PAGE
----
February is the month for celebrating a connection of heart from one to another. We express love through valentines and chocolate. Phrases like young at heart are used to describe someone whose outlook is seemingly younger than their age. But did you know your heart can be younger or older than your age?
Heart age is the age of your heart and blood vessels based on risk factors for heart attack and stroke. Understand your risk for a heart attack or stroke by learning your “heart age.” The heart of most American adults is older than their actual age.
1 in 2 men have a heart age 5 or more years older than their actual age.
2 in 5 women have a heart age 5 or more years older than their actual age.
About 3 in 4 heart attacks and strokes are due to risk factors that increase heart age (www.cdc.gov/vitalsigns/heartage).
The age of your heart depends of factors like:
Your actual age
High blood pressure
High bad cholesterol (LDL cholesterol)
Height compared with weight or body mass index
Watch this short video to learn how factors influence the age of your heart: www.heartfoundation.org.au/your-heart/know-your-risks/heart-age-calculator
Then take the quiz to learn about the age of your heart.
Then take action with through a partnership with your doctor and through lifestyle changes. Your heart will thank you!
High blood pressure: Make control your goal. Work with your doctor or health care provider to review changes in your diet, physical activity, and maybe even medications to help get your blood pressure under control.
High cholesterol: Work with your doctor on a treatment plan to manage your cholesterol. Little changes in your diet and activity level can have a big impact.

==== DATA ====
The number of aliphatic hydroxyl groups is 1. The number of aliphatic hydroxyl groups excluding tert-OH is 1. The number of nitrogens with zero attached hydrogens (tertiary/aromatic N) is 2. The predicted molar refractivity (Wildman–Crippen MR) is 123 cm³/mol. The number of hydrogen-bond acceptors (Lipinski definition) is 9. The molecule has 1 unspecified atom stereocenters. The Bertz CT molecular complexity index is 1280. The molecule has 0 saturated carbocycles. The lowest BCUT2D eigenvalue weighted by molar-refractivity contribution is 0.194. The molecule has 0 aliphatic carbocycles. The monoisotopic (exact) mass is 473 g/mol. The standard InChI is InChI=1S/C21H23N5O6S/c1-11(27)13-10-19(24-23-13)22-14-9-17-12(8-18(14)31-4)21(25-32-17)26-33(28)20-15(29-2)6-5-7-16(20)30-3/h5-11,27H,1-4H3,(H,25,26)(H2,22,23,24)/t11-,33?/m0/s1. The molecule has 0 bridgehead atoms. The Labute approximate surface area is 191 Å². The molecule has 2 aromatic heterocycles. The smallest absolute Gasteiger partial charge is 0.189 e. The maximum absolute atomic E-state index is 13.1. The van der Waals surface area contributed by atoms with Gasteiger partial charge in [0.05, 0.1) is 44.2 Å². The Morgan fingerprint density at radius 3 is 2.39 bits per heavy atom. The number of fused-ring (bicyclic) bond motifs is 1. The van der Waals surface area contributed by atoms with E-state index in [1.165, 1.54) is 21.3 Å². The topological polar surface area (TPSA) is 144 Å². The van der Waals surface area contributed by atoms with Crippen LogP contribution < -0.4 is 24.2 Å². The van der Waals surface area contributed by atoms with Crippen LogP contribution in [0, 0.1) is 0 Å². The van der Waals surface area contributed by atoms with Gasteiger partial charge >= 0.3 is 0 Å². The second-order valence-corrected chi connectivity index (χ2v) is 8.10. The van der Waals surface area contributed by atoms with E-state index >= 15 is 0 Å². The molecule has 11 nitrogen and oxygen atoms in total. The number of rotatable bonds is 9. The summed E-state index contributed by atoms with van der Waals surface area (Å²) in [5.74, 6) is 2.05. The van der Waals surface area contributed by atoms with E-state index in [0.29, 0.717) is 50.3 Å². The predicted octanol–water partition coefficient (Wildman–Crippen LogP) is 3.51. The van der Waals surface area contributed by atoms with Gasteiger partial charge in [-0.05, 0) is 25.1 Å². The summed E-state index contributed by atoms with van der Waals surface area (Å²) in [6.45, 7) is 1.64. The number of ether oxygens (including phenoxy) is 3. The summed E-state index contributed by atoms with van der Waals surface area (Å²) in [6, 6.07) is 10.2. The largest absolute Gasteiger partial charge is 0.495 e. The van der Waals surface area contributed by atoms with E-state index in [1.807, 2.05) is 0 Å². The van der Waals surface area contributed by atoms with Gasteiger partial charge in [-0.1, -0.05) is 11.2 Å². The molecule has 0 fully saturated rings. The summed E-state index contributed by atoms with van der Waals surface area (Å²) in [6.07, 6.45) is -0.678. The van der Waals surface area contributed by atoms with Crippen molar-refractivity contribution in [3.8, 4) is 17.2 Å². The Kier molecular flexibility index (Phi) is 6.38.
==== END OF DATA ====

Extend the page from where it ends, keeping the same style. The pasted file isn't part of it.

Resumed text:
Diabetes: Work with your doctor on a treatment plan to manage your diabetes. Many people are not aware of their diabetes risk. Be sure to ask your healthcare provider about your risk factors for diabetes every year.
Tobacco use: If you do not smoke, do not start. If you do smoke, get help to quit. Avoid secondhand smoke. Call the Nevada Quit Line at 1-800 QUIT-NOW (1-800-784-8669)
Unhealthy diet: Eat a healthy diet, low in sodium and trans fats, and high in fresh fruits and vegetables.
Physical inactivity: Get 150 minutes every week of a moderate intensity exercise such as brisk walking. This is about 30 minutes a day for at least five days a week.
Obese: Maintain a healthy weight. Be sure to talk with your health care provider about a healthy weight range for you based on your age, sex and height.
Carson City Health and Human Services urges everyone to take an active role to keep their heart young. For resources and information about department programs and services, check out our website at www.gethealthycarsoncity.org, follow us on Twitter at @CCHealthEd, “like” us on Facebook at www.facebook.com/cchhs, follow us Instagram @gethealthycarsoncity, call us at 775-887-2190, or visit us at 900 E. Long St. in Carson City.